Notes from a Determined Hermit
Notes, thoughts, ideas, comments, flashes of inspiration, and opinions, as if and when they occur...


Cat-lover's dictionary of terms and behaviors

Animal companions: A term preferred to "pet" by those in the know, especially in San Francisco.

Broken-field walking: A technique developed by human guardians of animal companions, especially cats, for walking from one point to another in an area inhabited by cats/companions.  The cat will attempt to walk right in front of you, adopting a variation of the out-in-front leader ploy.  (see: out-in-front leader ploy on this list.)  If you feint to the right, the cat will move to the right, and you can attempt to go around the cat to the left (or vice-versa).  This causes you to adopt a zig-zag path between your starting point and your goal, and adopt techniques used in broken-field running in ball-oriented running sports, only at a slower pace, but at no less risk to life and limb.

DIS:  Otherwise known as the "Door Into Summer" as credited to Robert A. Heinlein. One will experience a "DISing" when during inclement weather the said cat will travel from door to door and call for it to be opened, but be unsatisfied with the result. You, as their Servant (a term more accurate than companion) will have performed poorly by not supplying the correct season for them to exit into. #

Duck and roll: A physical expression of comfort and playfulness. The move begins with rubbing the temple and ear against the ground. Next, the shoulder drops and is quickly followed in a smooth and continuous descent by the rest of the torso. The ending position is on the side or back, depending upon the enthusiasm with which the roll is undertaken. At the conclusion, the head often rotates to determine whether anyone else witnessed this acrobatic feat. *

Failure to signal: one of several illegal moves frequently used by cats (and sometimes other animal companions) when making sudden alterations in behavior right in front of the guardian's feet, as in slowing down without warning (tripping); speeding up and crossing the path of the guardian at foot or leg level (pushing) in an attempt to divert the guardian into feeding, playing, or other desired action; stopping dead in front of the guardian without warning (blocking); or casting the cat's own body in front of the guardian's feet and engaging in fur-preening or body-licking behavior (washing).  These activities are not illegal if engaged in without involving the guardian in a sudden manner.

Guardian: A term preferred to "owner" by those in the know, especially in San Francisco.

Kitty: The official nickname of every housecat. *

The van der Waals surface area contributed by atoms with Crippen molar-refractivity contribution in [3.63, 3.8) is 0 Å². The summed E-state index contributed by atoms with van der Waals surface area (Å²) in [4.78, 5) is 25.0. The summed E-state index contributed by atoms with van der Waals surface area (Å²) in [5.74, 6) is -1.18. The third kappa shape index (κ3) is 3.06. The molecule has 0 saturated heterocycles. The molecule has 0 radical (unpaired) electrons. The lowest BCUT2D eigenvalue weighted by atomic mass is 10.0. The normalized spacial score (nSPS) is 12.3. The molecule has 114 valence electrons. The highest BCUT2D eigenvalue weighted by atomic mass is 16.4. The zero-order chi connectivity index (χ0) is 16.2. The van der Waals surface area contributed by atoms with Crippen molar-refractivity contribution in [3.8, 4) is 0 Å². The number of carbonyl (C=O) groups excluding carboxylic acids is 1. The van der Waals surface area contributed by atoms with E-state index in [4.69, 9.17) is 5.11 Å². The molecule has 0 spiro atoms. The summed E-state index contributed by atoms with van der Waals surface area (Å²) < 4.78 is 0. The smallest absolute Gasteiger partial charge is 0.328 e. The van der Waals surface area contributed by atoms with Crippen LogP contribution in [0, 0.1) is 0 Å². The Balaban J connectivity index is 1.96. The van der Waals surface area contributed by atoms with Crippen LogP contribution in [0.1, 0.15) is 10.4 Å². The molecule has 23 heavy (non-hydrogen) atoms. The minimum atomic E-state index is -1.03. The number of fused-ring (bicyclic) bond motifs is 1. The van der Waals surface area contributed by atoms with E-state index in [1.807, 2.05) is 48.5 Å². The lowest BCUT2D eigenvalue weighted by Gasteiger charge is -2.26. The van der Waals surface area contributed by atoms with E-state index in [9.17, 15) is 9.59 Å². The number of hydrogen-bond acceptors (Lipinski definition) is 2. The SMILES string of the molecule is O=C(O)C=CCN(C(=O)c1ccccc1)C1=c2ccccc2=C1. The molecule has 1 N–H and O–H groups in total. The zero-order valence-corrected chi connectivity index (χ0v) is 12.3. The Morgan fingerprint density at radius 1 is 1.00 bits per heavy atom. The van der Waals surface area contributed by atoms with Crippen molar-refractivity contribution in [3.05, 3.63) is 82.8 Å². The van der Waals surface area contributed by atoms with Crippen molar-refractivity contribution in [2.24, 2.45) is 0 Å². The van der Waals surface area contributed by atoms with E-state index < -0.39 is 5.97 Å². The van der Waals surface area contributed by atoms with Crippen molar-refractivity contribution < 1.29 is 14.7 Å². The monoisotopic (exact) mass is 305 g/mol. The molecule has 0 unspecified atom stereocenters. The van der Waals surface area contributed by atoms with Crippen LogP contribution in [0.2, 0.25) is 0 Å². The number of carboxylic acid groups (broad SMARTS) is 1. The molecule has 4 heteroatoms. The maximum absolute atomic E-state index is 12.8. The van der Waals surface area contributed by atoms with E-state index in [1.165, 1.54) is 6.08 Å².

Mryelf: A feline acknowledgement. This vocalization is typically issued while crossing the sight line of a human observer. The pitch generally rises at the end, as if to pose a question. It represents a combination of "How ya doin'?" and "Are you looking at me?" *

Myap, Myap, Myap: The scolding sound of a cat annoyed by the prolonged and inexplicable absence of its human servant. *

Out-in-front leader ploy: A technique used by would-be or nominal leaders in which they attempt to determine which way the group, mass, voters, or other person is going, and then get out in front of them as they move there, to demonstrate just who is the leader here.

Question Mark: Aptly named tail position indicating a desire to gain an immediate answer to pressing questions such as "Are you going to attend to my food bowl right now?" *

Ready Set: The second of three phases of stalking. When a cat is stalking its prey, be it real or imaginary, the act begins with the hunter slinking to a position as close as possible to the target without being detected. The ready set stage is when the cat gets into a low crouch and remains nearly motionless awaiting the optimal moment to strike. A rapidly swishing of the tail conveys an intent concentration upon the matter at hand. Immediately before the pounce, the hips wiggle briefly in an almost Presleyian fashion. The ensuing pounce is a forward lunge swiftly executed with paws outstretched, head up, and ears back. The clear intent is to overcome the unfortunate victim with fear as much as with sinewy power. *

Sleep of the Predator: Slumbering on one's back with feet pointed skyward. This practice expresses a bold confidence that can be experienced only by a creature positioned at the very pinnacle of the food chain. *

Snowplow: An affectionate greeting where the cat drives the top of his or her head forcefully into the human being so greeted. *

* term contributed by Brian Galloway.

# term contributed by Randy Murray.

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© Copyright 2003 Penny G. Mattern.
Last update: 6/4/2003; 7:03:29 PM.